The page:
For the most part, I tend to err on the side of caution, in this case preferring soymilk made without this additive. Better yet, should time allow, I like to make my own, which tends to be almost as creamy as those manufactured with this thickener, and certainly creamier than those without.

Thank you for your recent email to Silk®. We appreciate your interest in our products.

Carrageenan is a naturally occurring thickener derived from red seaweed. It is also known as chondrus extract or Irish moss. There are two different types of carrageenan, food-grade and degraded. Silk® Soymilk uses only food-grade carrageenan as a natural thickening agent. It is used in many other food products such as cottage and cream cheeses, pie fillings, chocolate products, ice cream and salad dressings, among others. Degraded carrageenan is never used as a food ingredient.

Recently there has been some negative press on the safety of carrageenan. An article published in 2001 by Joanne Tobacman, a researcher at the University of Iowa, claimed that carrageenan may cause lesions or cancer in the gastro intestinal tract (Tobacman: Env. Health Per., Vol. 109, No. 10, Oct 2001). However, the Tobacman study was performed using only degraded carrageenan, not food-grade carrageenan, an entirely different substance.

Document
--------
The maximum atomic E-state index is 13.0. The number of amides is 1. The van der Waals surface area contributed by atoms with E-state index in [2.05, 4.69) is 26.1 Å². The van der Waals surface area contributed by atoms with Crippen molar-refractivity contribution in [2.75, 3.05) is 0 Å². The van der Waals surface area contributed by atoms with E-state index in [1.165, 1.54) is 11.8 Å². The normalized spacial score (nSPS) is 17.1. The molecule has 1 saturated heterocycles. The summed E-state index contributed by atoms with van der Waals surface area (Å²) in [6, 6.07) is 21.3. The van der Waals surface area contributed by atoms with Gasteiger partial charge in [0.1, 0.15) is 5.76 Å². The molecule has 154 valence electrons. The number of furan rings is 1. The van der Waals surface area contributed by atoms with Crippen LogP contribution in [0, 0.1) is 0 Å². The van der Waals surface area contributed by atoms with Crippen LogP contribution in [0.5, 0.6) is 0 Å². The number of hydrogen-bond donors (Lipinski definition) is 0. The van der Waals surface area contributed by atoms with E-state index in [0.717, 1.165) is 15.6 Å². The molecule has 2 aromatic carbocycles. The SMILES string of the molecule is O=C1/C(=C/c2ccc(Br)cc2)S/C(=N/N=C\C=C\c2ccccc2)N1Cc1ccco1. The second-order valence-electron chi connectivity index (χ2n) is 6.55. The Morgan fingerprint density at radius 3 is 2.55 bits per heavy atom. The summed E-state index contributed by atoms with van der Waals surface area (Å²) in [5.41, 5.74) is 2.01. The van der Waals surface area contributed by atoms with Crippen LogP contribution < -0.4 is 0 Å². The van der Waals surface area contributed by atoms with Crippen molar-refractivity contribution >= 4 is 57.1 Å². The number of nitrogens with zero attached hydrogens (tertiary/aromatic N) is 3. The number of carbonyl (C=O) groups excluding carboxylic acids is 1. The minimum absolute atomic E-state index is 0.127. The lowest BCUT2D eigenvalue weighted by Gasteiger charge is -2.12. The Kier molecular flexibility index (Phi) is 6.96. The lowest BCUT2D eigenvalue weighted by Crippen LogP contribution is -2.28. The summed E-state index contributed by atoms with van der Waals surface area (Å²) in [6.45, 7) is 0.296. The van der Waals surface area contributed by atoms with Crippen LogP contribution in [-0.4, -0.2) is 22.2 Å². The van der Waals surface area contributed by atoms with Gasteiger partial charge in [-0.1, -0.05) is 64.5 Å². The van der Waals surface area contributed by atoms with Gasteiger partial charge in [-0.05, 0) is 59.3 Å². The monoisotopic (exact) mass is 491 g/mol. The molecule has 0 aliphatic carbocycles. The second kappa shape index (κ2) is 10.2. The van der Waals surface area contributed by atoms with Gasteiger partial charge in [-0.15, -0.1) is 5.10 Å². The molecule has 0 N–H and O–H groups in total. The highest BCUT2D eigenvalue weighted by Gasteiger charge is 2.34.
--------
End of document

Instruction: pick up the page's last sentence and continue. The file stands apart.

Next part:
Many consumers express concern that stomach acid could turn food-grade carrageenan into degraded carrageenan during the digestion process. However numerous studies on the digestion of food-grade carrageenan have shown that “it is either not degraded, not degraded to the same molecular weight, or not degraded in the same way” as the degraded form, and that the limited degradation that has been detected, has had “no effect on the gut wall”
(Carrageenan & furcellaran, WHO Food Additives Series 19, Sept., 2003).

The safety of food-grade carrageenan was substantiated at a joint meeting of the FAO/WHO (United Nations Food and Agriculture Organization and the World Health Organization) Joint Expert Committee on Food Additives (JECFA) in June 2001. JECFA recommended an Acceptable Daily Intake of “not specified”, the most favorable ADI a food additive can receive. The JECFA review was based on extensive safety studies of food-grade carrageenan, including evaluation of such matters as degradation and carcinogenicity.